This is where collaboration returns. In the first week, they worked in a Google Doc Group as individuals, now they need to work together, so each book is produced by taking 3 students from each theme.

During the week, the teacher models the descriptive writing process. For example a teacher may ask students to write an alternative last chapter for Animal Farm or perhaps the first chapter of a sequel. Again this is open to the teacher to decide.

The end product

Using Blurb, the students produce a short story of 800-1000 words – on a single day. For example, they may create a story called ‘Julies crisis’ – their contribution to the chapter. In effect it means that we have a ratio of 1 teacher to 15 students during the writing day. They will have to use Google Docs to submit an outline by a deadline – which will be graded, then the majority of the day given over to writing.

The final product is the assembly of the book itself – largely a cut and paste task from Google Docs.

Students then submit their final work as a .pdf file into Moodle to time and date stamp it.

Evaluation and Real World relevance

I like everything to have a real world aspect in learning. We’ll invite an external ‘friend’ to read the books and to select a ‘winner’. Each student will then get a copy of the book using Blurb as a hard copy. Each book is then evaluated and feedback given to students.

This gives them incentive – the chance to have a quality portfolio piece  – A professionally produced book, with cool illustrations containing 8000 words on average.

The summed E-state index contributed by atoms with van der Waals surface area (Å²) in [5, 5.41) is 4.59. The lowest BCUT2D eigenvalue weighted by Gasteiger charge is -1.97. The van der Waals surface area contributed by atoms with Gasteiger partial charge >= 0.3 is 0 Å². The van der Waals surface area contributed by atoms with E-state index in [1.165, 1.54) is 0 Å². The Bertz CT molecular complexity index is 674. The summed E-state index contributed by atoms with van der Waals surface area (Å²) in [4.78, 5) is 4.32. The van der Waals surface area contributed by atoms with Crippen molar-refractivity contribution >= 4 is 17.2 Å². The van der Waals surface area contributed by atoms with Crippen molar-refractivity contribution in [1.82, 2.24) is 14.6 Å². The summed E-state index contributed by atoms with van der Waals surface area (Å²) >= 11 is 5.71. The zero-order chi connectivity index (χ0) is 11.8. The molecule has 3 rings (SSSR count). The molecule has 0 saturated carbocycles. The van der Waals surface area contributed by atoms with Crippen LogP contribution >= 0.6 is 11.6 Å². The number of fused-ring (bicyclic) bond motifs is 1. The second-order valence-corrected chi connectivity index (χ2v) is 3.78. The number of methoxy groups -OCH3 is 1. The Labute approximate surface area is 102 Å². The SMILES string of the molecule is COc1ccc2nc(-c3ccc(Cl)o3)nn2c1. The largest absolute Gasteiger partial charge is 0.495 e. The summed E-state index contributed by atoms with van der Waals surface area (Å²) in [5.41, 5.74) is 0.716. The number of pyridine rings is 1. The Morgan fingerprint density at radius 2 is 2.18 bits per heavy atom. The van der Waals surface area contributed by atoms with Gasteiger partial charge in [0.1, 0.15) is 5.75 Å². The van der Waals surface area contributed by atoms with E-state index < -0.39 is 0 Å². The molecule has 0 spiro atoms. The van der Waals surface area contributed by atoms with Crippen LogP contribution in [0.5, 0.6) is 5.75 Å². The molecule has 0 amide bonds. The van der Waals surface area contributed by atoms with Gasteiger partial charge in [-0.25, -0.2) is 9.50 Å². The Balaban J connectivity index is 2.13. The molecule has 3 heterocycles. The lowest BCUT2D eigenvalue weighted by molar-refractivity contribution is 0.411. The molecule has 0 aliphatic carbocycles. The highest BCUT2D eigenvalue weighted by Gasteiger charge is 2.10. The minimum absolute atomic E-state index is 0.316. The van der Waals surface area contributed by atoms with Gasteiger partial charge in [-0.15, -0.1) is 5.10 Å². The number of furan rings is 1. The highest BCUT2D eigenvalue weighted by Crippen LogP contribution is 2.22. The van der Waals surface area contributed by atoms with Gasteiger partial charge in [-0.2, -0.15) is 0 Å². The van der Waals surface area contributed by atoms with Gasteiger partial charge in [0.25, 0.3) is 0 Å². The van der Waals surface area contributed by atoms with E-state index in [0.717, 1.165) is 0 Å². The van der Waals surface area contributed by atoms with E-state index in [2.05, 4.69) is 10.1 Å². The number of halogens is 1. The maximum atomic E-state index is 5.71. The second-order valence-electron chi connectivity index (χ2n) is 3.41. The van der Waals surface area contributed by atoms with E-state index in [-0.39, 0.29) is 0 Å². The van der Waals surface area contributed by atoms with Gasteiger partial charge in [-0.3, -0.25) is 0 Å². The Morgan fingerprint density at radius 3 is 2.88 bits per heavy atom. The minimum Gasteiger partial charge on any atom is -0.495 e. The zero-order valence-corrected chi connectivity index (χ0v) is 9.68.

In addition to this, we will offer each of the books for purchase online. Students are invited to consider how to market their work, and as a default position, they will be offered for sale to parents and community using PayPal or Blurbs ecommerce engine via the schools website or their personal blogs.

Summary

I think that giving students not only the opportunity to write a book at the age of 14/15 – but also to sell that book to everyone and anyone is poweful. The proceeds of sale go to the authors. We often talk about each of us having a printing press – but in this case I think its important to show them that not only can they complete this task – but you can put a value on the work.

Designing a project is FUN. Its fairly manic – and we constantly are looking to encourage some activities – and negate others. For example, there is no value to a student in attempting to Google any element of the project and there is not opportunity to move away from reading and writing. There is no ‘graphic design’ and so no need to worry about ‘design’ or allow students to ‘bling up’ their work – that is not the focus.

To me being a 21C Educator is not about delivering ‘content’ but developing learners to achieve authentic goals using technology. This kind of project, and working with teachers like Lucy to unpack ‘how they learn’ not ‘what they learn’ is the difference between so many teachers, but anyway – this is what I do (or did).

If you want to know more, talk about it, comment on it – then I’m more than happy to do so!